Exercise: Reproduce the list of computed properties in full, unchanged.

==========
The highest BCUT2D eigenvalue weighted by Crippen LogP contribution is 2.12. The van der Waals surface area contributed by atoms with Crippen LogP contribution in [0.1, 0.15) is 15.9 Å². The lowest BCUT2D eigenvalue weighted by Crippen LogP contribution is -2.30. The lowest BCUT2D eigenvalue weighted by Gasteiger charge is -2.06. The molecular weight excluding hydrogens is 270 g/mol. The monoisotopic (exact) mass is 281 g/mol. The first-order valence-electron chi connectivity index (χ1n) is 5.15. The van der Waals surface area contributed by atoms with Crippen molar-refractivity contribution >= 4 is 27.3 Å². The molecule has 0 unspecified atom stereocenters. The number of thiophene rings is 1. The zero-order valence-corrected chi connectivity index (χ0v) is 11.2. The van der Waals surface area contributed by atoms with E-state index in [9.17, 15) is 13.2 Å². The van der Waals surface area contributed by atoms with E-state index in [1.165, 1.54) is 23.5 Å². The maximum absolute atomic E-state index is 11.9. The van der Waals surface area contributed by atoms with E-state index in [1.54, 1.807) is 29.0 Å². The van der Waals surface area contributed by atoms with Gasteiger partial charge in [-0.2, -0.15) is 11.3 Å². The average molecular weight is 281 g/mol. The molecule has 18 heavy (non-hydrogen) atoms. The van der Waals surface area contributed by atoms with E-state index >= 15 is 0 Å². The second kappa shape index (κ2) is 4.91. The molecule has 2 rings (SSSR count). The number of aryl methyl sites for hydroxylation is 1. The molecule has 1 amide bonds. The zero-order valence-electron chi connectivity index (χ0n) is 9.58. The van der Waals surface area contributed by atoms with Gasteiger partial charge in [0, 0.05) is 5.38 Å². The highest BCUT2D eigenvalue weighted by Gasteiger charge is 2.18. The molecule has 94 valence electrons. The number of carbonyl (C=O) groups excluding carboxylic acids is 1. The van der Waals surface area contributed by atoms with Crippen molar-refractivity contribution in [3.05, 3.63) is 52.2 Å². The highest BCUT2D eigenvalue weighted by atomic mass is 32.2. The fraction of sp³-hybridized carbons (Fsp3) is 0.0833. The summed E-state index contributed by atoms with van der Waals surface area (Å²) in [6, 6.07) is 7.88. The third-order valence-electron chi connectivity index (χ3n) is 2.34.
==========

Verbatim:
The highest BCUT2D eigenvalue weighted by Crippen LogP contribution is 2.12. The van der Waals surface area contributed by atoms with Crippen LogP contribution in [0.1, 0.15) is 15.9 Å². The lowest BCUT2D eigenvalue weighted by Crippen LogP contribution is -2.30. The lowest BCUT2D eigenvalue weighted by Gasteiger charge is -2.06. The molecular weight excluding hydrogens is 270 g/mol. The monoisotopic (exact) mass is 281 g/mol. The first-order valence-electron chi connectivity index (χ1n) is 5.15. The van der Waals surface area contributed by atoms with Crippen molar-refractivity contribution >= 4 is 27.3 Å². The molecule has 0 unspecified atom stereocenters. The number of thiophene rings is 1. The zero-order valence-corrected chi connectivity index (χ0v) is 11.2. The van der Waals surface area contributed by atoms with E-state index in [9.17, 15) is 13.2 Å². The van der Waals surface area contributed by atoms with E-state index in [1.165, 1.54) is 23.5 Å². The maximum absolute atomic E-state index is 11.9. The van der Waals surface area contributed by atoms with E-state index in [1.54, 1.807) is 29.0 Å². The van der Waals surface area contributed by atoms with Gasteiger partial charge in [-0.2, -0.15) is 11.3 Å². The average molecular weight is 281 g/mol. The molecule has 18 heavy (non-hydrogen) atoms. The van der Waals surface area contributed by atoms with E-state index >= 15 is 0 Å². The second kappa shape index (κ2) is 4.91. The molecule has 2 rings (SSSR count). The number of aryl methyl sites for hydroxylation is 1. The molecule has 1 amide bonds. The zero-order valence-electron chi connectivity index (χ0n) is 9.58. The van der Waals surface area contributed by atoms with Gasteiger partial charge in [0, 0.05) is 5.38 Å². The highest BCUT2D eigenvalue weighted by Gasteiger charge is 2.18. The molecule has 94 valence electrons. The number of carbonyl (C=O) groups excluding carboxylic acids is 1. The van der Waals surface area contributed by atoms with Crippen molar-refractivity contribution in [3.05, 3.63) is 52.2 Å². The highest BCUT2D eigenvalue weighted by atomic mass is 32.2. The fraction of sp³-hybridized carbons (Fsp3) is 0.0833. The summed E-state index contributed by atoms with van der Waals surface area (Å²) in [6, 6.07) is 7.88. The third-order valence-electron chi connectivity index (χ3n) is 2.34.